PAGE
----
The Student News Site of Whitworth University

The Whitworthian

The Student News Site of Whitworth University

The Whitworthian

The Student News Site of Whitworth University

The Whitworthian

Breakups don’t have to end friendships

In a perfect world, all breakups would be mutual. People could carry on with their lives and be the best of friends. Sadly, most breakups are not mutual, involving the heartbreakers and the heartbroken. The heartbreakers feels like better people if they say these five words: We can still be friends.

People find joy in being with a significant other, but, when a breakup occurs, their world can turn upside down with a snap of a finger. Even friends who dove into a relationship can find themselves in an awkward stage as they wonder what to do next.

Some may say it is impossible to be just friends with someone whom you have shared so many experiences with. Whether the relationship had lasted years or just a few months, it is hard to look at that person in a new light.

This is because certain things the couple was once accustomed to have been taken away.

That person may have been your rock. You may have cried on his or her shoulder and confided in him or her your deepest secrets.

Once a breakup occurs, that person may not be there anymore, or it may seem awkward to confide in them in the same way.

Another reason it seems impossible is that there are two sides to a breakup.

One person feels bitter about the breakup and still wants things to work while the other person may be talking to someone new without any intention of thinking about the other romantically.

There may be casual “hook ups,” which do not constitute just friendship or no talking at all.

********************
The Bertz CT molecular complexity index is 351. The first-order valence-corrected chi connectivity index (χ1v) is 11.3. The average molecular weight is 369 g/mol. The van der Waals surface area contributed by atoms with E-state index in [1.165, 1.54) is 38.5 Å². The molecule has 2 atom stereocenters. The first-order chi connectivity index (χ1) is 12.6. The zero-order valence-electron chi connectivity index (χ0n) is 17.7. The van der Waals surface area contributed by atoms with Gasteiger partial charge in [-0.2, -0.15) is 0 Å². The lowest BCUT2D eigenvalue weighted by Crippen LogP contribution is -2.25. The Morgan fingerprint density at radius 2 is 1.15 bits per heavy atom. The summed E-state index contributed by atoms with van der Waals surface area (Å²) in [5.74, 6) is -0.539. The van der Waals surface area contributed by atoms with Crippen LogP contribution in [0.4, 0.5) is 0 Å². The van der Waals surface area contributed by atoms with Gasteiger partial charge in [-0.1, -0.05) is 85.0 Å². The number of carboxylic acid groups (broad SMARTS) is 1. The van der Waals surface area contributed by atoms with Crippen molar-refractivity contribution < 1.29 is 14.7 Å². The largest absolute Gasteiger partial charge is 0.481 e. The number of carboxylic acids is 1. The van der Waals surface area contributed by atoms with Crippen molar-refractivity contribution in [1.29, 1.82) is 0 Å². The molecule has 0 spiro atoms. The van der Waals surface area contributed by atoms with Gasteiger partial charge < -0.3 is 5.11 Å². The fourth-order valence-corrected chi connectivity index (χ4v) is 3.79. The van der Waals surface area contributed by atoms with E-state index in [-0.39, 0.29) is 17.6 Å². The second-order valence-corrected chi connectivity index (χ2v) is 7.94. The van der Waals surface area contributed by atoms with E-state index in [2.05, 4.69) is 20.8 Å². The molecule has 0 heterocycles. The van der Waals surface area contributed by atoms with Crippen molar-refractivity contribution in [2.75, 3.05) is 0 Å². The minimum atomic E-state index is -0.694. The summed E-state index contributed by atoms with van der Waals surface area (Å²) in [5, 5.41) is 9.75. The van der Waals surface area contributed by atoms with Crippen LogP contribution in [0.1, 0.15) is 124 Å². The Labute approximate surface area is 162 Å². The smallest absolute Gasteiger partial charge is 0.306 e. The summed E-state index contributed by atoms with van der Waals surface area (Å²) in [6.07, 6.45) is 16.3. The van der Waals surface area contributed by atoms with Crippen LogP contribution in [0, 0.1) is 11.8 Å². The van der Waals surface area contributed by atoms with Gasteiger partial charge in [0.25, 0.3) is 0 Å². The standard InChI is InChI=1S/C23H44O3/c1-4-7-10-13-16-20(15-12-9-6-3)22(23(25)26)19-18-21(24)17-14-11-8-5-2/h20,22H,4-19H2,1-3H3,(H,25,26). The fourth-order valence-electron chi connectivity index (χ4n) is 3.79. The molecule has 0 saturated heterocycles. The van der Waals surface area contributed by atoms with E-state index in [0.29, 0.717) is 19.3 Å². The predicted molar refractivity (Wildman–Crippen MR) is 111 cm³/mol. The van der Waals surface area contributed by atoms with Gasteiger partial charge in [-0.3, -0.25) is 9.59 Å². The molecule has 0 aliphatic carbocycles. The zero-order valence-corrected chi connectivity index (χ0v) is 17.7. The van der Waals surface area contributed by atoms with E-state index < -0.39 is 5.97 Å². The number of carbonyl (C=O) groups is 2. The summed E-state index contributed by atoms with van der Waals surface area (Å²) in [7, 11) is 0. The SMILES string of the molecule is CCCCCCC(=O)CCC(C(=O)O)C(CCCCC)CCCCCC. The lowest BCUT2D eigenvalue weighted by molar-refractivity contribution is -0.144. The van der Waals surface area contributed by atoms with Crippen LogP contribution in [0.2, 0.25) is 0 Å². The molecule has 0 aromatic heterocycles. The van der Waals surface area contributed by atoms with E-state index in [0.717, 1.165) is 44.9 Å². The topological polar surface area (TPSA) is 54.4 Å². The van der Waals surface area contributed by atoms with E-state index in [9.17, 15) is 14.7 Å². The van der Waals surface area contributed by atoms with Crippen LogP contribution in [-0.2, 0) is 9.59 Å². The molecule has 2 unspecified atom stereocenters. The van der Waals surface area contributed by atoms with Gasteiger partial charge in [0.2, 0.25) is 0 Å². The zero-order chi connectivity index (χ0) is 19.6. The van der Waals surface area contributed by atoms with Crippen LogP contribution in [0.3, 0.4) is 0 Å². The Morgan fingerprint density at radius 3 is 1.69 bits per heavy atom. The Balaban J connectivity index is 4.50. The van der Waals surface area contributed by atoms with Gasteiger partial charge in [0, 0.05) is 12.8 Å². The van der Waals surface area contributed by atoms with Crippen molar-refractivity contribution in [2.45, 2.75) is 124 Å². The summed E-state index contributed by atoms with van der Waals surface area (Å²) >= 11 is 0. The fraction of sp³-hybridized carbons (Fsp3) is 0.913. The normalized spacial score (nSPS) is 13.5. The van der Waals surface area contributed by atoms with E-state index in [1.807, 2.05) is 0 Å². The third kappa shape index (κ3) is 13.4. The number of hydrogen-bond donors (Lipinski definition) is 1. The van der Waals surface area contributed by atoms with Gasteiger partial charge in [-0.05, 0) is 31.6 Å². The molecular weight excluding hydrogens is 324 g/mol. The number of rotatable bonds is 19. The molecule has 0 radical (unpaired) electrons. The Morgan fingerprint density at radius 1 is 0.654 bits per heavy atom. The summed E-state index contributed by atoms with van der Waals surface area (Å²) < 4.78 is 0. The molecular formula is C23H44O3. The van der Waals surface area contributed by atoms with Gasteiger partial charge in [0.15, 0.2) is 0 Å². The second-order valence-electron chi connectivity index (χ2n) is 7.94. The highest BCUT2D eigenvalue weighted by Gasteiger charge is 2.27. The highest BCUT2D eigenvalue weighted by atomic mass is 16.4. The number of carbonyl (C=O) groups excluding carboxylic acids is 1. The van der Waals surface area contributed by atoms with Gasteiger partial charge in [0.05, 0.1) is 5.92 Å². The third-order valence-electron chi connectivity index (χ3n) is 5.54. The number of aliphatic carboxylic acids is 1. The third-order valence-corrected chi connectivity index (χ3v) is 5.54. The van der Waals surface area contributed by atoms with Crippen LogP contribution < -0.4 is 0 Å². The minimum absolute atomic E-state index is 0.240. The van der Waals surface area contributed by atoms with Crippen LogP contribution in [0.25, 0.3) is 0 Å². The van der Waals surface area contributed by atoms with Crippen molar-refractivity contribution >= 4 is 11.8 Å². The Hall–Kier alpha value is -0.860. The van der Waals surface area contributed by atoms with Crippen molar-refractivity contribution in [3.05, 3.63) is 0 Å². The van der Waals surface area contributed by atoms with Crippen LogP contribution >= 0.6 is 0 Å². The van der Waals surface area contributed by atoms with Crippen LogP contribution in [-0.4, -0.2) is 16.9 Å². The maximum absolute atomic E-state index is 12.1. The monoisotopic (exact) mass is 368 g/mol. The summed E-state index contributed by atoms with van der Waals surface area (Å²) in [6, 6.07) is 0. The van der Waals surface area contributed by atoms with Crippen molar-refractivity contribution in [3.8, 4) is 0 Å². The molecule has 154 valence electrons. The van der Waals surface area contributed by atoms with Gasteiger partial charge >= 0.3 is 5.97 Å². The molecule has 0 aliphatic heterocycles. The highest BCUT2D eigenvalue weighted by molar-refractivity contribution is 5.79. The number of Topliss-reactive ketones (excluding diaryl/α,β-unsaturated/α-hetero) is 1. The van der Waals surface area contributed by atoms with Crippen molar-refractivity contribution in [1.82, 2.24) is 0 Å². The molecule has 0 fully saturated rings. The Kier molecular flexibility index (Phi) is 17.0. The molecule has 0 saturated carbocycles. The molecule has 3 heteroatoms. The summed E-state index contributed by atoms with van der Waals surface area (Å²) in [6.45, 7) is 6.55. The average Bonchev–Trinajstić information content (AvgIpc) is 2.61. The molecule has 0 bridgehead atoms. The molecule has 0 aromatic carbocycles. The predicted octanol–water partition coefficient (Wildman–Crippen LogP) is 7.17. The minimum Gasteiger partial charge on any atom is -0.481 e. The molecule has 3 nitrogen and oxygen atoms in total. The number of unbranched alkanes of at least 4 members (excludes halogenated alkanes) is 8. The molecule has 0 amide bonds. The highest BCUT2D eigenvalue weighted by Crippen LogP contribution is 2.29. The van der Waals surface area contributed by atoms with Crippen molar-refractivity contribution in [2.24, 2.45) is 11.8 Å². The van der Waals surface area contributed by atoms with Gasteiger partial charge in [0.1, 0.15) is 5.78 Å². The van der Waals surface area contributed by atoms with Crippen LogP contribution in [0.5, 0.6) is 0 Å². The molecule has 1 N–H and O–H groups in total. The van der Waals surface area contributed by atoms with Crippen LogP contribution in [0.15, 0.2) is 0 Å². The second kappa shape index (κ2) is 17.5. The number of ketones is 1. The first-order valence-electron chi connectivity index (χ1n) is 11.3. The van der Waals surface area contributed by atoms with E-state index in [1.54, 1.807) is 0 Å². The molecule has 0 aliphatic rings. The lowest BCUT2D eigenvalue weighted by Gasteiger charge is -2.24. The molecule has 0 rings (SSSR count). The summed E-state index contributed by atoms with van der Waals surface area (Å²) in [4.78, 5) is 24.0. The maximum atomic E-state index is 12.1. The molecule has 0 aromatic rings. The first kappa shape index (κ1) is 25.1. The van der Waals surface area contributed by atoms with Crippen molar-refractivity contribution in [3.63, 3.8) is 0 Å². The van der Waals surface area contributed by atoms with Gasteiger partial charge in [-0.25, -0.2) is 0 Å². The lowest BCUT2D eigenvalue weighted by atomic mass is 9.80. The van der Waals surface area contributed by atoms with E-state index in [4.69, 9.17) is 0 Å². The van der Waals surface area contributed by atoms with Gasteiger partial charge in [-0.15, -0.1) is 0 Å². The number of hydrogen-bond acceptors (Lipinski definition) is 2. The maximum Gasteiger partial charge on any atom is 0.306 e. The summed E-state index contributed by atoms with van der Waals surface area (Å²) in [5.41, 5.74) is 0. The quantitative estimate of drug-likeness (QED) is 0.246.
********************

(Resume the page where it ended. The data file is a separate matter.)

With all this said, I pose a question: Is it possible to be friends with your ex?

According to CNN Living, it is possible to restart a friendship with the person who once made you lovesick. As strange as it may seem to look at that person differently, it can be done.

First, there should be a period of mourning over the death of the relationship. There has to be a difference between really wanting a friendship and just not wanting to move on.

People forget that there needs to be time for both parties to heal and adapt a new mind-set. There has to be time to process what happened and work toward the future.

Time also gives the heartbroken person a chance to get over his or her ex and try to meet new people or just immerse his or herself in life.

Furthermore, there should be a discussion about boundaries and emotions. Both parties should be on the same page so they can evaluate their new relationship with each other.

Finally, it should strictly be a friendship. If both parties are flirting with each other, continuing to ponder their old relationship together or doing relationship-type things, a friendship cannot be fostered.

Notice that this whole time I have focused on reestablishing a friendship with an ex. If one tries to move directly from a breakup into a friendship, there may be some problems, especially if the relationship was serious.

That is why the time factor is key. If time is not allowed, things may turn ugly. So once the crying and screaming are over, you can still enjoy that person being a part of your life.

Once both parties can find themselves on the same page and realize that both desire continued friendship, there is nothing stopping it from happening.

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Breakups don’t have to end friendships